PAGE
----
I do not automatically condemn porn or gambling, but I do have a strong distaste for both, and an even stronger one for being lied to. Just as importantly, I suspected that working there would leave a blot on my resumé that would need some explaining in the future. At the same time, I needed the work, and had no other prospect lined up.

After a troubled night, I came in and immediately resigned. Eventually, I received a cheque for two days' work, which I immediately donated to the food bank.

The decision was difficult because my savings were dwindling. However, I came out of the experience convinced that I had not only done the right thing, but that I needed to have my ethical boundaries absolutely clear so that I could act quickly and in a way that I found acceptable. I spent the next few days taking long, slow runs and mentally drawing my boundaries, a process that has served me well ever since. A week later, when I received the offer of a dream job from Ian Murdock's Progeny Linux Systems, I couldn't help seeing the offer as a karmic reward for keeping my integrity.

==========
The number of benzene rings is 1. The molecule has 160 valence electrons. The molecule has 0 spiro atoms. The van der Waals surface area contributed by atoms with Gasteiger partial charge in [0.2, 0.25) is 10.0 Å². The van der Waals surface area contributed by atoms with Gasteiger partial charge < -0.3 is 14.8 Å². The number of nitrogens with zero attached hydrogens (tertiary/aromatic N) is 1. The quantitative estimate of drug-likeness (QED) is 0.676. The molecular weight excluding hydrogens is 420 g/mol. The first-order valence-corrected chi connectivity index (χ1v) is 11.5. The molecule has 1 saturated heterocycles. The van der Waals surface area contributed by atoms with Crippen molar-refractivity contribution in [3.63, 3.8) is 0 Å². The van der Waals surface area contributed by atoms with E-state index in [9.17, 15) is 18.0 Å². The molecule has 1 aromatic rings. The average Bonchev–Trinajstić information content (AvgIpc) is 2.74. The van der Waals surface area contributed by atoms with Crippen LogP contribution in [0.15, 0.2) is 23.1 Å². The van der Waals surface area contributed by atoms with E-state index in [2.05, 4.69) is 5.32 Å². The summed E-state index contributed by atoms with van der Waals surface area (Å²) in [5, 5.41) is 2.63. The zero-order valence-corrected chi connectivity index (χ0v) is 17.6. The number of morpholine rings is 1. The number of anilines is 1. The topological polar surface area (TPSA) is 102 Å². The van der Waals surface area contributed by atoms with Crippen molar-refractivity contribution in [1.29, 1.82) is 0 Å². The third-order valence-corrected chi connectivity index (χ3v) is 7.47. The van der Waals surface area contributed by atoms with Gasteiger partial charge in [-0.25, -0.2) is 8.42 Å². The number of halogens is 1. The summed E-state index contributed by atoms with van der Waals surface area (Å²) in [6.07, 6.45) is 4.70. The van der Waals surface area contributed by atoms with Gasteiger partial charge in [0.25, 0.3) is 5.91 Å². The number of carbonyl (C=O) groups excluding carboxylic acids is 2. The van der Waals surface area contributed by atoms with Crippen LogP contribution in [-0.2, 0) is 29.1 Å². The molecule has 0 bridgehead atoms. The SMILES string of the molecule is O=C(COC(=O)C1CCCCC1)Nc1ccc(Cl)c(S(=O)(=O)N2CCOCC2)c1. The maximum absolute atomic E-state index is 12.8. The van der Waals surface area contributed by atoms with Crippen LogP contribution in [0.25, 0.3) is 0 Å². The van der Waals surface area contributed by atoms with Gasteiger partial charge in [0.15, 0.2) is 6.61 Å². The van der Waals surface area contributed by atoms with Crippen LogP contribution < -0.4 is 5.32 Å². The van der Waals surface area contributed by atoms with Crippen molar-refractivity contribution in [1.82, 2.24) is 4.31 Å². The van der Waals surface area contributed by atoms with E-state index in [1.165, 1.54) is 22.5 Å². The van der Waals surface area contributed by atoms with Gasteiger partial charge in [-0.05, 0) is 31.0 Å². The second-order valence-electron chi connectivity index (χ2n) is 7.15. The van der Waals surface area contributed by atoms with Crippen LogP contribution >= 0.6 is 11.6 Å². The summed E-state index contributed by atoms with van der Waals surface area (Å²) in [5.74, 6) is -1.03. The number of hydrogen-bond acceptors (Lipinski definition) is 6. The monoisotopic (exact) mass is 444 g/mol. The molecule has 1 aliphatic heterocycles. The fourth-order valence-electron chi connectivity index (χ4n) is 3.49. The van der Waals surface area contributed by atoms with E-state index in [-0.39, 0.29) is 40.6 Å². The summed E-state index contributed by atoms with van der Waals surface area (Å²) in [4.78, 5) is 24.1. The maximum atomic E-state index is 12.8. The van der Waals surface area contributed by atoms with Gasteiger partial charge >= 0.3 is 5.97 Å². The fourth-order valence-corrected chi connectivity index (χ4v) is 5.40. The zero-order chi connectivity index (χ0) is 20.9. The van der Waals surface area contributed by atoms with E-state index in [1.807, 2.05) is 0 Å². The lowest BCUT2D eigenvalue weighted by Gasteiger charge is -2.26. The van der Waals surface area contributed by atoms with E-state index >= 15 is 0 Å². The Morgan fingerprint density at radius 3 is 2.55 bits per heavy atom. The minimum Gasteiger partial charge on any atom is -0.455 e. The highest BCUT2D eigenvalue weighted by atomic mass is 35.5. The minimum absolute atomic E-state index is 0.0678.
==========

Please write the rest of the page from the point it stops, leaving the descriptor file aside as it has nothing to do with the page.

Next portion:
I can't guarantee a similar reward to everyone, but I can guarantee that deciding where you stand can help you act decisively. American free software supporters have the space between election and inauguration to make that decision, and I strongly urge that they take full advantage of that space. No matter who you voted for, you will never regret the exercise.